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Contractor Fined $120,000 After Parkway Construction Death

Friday September 18th, 2015, 4:18pm


Hello time traveller!!
This article is 3080 days old.
The information listed below is likely outdated and has been preserved for archival purposes.

June 17th, 2014

A Windsor contractor working on the Herb Gray Parkway has pleaded guilty and has been fined $120,000 in the death of a worker who was killed by a falling steel concrete-forming panel

The defendant, 1256458 Ontario Ltd., is a construction contractor for road construction projects. It is related to and provided workers to PCR Contractors Inc., which was performing structural concrete work as part of a project to build 11 kilometres of road access to the crossing. PCR and 1256458 Ontario Ltd. are part of the Collavino Group.

On the afternoon of June 17th, 2014, a six-member crew was working on Tunnel 7 project at the intersection of Huron Church Road and Todd Lane. The crew was installing and removing pre-manufactured steel concrete formwork panels which are used to form and hold concrete in place until the concrete has cured and the panels can be removed. The panels weigh about 2,800 pounds and are about 20 feet long and eight feet high.

Two of the crew were working below the tunnel deck, removing the fastening components and preparing for the removal of the panels by crane. Each panel had about two dozen tie rods to hold the panel in place while concrete was poured and cured; each tie rod consisted of a nut, a plate and wooden whaler (a weight-bearing crossbar). Each tie rod had a capacity of 89 kilonewtons (a measurement of force of over 20,000 pounds). Above the tunnel deck, a supervisor and a third worker were rigging the loosened panels to the crane; below them another two workers were installing panels on another section.

The two crew working below the tunnel deck were removing the last two panels in the work area, adjacent to a wall. The panels had been previously stripped of most of their components, leaving only one tie rod at the centre of each panel, and one nut or tie rod along the joint between the two panels. One worker used a hand wrench to remove the nut or tie rod along the joint that connected these last two panels.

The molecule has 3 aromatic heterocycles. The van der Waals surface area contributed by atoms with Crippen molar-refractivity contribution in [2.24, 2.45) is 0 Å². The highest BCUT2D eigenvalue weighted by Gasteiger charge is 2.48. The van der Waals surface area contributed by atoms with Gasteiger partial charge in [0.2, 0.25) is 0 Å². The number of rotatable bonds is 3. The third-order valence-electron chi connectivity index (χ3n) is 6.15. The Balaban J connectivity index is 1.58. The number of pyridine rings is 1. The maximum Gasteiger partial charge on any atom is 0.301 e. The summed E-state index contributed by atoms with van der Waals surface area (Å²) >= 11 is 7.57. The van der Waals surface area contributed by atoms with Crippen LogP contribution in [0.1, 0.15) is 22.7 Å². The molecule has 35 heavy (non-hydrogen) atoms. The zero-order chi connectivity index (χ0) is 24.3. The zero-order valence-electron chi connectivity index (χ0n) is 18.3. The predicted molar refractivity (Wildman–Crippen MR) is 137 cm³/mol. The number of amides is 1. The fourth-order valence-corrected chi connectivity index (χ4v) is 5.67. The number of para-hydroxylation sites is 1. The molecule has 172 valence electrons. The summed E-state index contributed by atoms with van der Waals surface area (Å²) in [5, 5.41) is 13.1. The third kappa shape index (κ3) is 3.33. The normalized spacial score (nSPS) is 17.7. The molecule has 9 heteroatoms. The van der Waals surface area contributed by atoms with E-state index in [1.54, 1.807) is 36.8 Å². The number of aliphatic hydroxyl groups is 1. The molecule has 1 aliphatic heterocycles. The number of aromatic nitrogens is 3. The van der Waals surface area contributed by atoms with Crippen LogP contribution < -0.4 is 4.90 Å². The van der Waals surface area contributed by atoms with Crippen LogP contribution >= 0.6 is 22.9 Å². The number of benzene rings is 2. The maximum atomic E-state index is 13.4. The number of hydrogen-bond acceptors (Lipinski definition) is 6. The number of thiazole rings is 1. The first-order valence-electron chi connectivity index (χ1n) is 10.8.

A worker above them on the deck attached the second-last panel (panel 2) to the crane; a co-worker below used a crowbar to pry the last remaining panel (panel 1) away from the wall for easy removal and the tie rod was removed from panel 2, which was being hoisted. At that time, the last tie rod remained in the remaining panel, panel 1. It was later determined that this last tie rod had been removed from panel 1 before it could be attached to the crane for removal.

While panel 2 was being hoisted away by the crane, panel 1 separated from the wall and fell on one of the workers located below the tunnel deck. The worker suffered crushing injuries and was killed.

The Ministry of Labour conducted an investigation, which found that all training and site safety procedures, job safety analyses and other steps taken to ensure safety were provided by the contractor performing the structural concrete work.

They found that while that contractor had provided training, through site supervision, to the workers for the installation and removal of the formwork panels, this training was insufficient for the protection of the workers. The workers could not describe a specific or consistent number of tie rods used to hold the panels during removal, and said that anywhere from one to four tie rods were usually left to secure each panel to the wall before being hooked up and removed by the crane.

Ministry officials said that the manufacturer’s manual for installation and removal of the panels specifies that the final tie rods should not be removed before the panel is hooked to the crane. Although the manual did not specify the number of tie rods to remain, these instructions were not on site and the workers had not been trained on the manual.

In addition to the fine, the court imposed a 25-per-cent victim fine surcharge as required by the Provincial Offences Act. The surcharge is credited to a special provincial government fund to assist victims of crime.

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